2. An overall view of the topics under study in this community and a good understanding of how your own activity fits into the picture.
  3. Knowledge of the various kinds of positions available to you, with the corresponding requirements (official and otherwise).
  4. The ability to give effective presentations (at conferences and in lab talks).
  5. Personal contact with as many scientists as possible.

1. Know your colleagues

Which are the groups working on similar topics in your country and worldwide? Who are the top researchers in the field? This is a relatively small community, and you will encounter its members at each point of your career, in various capacities:
  • Collaborators
  • Referees for your papers and grant applications
  • Audience for your talks
  • Competitors for the same positions
  • Members of selection committees
 You will spend a considerable amount of time dealing with them directly or indirectly (e.g. reading their papers or trying to reproduce their experimental protocols) so you should know who they are and how they interact.

2. Know your science

In graduate school you concentrate on your own research. By the time of your defense, you should be one of the most knowledgeable people in the world concerning your particular topic. However, science is essentially collective and I would argue that you cannot be an accomplished scientist without thorough "background" knowledge:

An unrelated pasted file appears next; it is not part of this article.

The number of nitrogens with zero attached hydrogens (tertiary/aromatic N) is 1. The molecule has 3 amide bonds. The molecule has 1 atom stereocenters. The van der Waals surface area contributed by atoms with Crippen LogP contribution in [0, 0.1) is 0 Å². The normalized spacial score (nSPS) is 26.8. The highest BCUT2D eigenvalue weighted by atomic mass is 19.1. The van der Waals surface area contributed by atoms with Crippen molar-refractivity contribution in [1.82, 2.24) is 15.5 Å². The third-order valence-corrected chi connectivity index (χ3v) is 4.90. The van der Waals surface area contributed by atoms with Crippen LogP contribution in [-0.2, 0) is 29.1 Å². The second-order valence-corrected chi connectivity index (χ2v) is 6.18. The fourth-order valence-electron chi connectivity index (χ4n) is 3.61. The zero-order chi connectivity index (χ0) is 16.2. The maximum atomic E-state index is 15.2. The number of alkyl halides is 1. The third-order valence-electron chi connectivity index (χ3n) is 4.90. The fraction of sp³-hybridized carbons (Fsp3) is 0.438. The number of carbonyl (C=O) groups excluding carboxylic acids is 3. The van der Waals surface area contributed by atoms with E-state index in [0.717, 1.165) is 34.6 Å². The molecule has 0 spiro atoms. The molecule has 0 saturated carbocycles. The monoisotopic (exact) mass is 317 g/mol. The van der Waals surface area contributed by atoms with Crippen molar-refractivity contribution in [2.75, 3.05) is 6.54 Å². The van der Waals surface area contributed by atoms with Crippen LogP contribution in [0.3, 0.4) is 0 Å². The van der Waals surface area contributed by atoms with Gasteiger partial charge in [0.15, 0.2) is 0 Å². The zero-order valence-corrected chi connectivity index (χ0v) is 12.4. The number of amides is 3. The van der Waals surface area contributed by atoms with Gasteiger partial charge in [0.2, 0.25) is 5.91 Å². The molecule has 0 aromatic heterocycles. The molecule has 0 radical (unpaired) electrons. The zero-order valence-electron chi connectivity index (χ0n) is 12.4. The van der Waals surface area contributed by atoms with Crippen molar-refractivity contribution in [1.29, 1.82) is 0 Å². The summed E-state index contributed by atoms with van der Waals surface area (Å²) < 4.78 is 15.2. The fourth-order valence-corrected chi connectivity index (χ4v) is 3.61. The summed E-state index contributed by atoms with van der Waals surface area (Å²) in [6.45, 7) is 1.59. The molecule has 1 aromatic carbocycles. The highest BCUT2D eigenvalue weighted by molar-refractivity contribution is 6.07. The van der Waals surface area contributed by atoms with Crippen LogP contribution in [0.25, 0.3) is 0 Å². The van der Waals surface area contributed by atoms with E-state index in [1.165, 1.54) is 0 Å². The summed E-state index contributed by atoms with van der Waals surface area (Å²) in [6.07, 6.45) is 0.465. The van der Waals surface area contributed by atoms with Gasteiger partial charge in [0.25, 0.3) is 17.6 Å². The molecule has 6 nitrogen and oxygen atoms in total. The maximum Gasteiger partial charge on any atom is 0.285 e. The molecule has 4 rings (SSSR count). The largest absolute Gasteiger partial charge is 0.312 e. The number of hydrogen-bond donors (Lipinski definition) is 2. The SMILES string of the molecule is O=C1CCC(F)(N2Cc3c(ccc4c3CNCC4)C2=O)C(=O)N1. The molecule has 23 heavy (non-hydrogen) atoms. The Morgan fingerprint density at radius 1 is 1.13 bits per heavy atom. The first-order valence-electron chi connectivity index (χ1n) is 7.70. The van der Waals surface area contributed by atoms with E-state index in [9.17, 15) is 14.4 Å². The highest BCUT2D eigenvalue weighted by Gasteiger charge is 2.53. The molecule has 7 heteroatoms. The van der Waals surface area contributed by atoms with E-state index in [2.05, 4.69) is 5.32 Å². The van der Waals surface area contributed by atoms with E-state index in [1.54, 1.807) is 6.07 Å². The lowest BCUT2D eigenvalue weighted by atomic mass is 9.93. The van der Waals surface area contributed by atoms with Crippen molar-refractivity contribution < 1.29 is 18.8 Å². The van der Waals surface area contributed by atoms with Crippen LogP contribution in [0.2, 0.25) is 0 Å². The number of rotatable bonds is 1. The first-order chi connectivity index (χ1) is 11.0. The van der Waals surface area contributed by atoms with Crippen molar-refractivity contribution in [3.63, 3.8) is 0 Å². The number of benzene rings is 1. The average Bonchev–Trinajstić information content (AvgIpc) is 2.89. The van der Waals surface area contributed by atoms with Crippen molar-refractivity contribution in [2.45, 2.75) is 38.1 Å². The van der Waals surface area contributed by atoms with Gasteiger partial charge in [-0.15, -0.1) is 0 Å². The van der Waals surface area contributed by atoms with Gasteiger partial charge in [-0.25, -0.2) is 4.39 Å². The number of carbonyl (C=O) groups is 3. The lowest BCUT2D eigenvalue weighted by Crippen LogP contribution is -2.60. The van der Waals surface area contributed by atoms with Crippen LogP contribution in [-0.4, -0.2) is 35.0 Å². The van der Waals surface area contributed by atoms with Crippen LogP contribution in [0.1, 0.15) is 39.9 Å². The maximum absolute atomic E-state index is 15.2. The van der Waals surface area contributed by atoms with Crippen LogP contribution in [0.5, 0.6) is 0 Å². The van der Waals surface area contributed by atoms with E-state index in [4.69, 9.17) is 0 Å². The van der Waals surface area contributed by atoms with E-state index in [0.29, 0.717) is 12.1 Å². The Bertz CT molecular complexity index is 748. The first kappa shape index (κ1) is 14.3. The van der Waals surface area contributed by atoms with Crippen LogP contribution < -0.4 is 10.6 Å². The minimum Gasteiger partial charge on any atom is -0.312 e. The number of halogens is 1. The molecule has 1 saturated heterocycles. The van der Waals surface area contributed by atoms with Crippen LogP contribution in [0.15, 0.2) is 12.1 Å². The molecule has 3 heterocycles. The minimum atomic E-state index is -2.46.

• What are your colleagues (and competitors) doing? (see point 1)
  • How does your work compare to theirs (quality of the results, novelty of the methods, etc.)?
  • How does it fit within the more general area?
  • What are the important problems of your field? Are you working on one of them? If not, why? These questions were posed by Richard Hamming in a famous talk; they might be difficult to answer now, but keep them in mind for later.
Armed with this knowledge you will also be able to present your results more convincingly (see point 4).

3. Know your opportunities

A PhD is mandatory for certain jobs and might be a plus for others. Make sure to identify these categories and to find out their advantages and downsides, as well as the availability of such positions. How much will you earn and how many weekly hours will you work as an assistant professor/industrial scientist/science writer/patent examiner/project officer etc.? Which of these jobs interest you (at least on the "plan B" level)?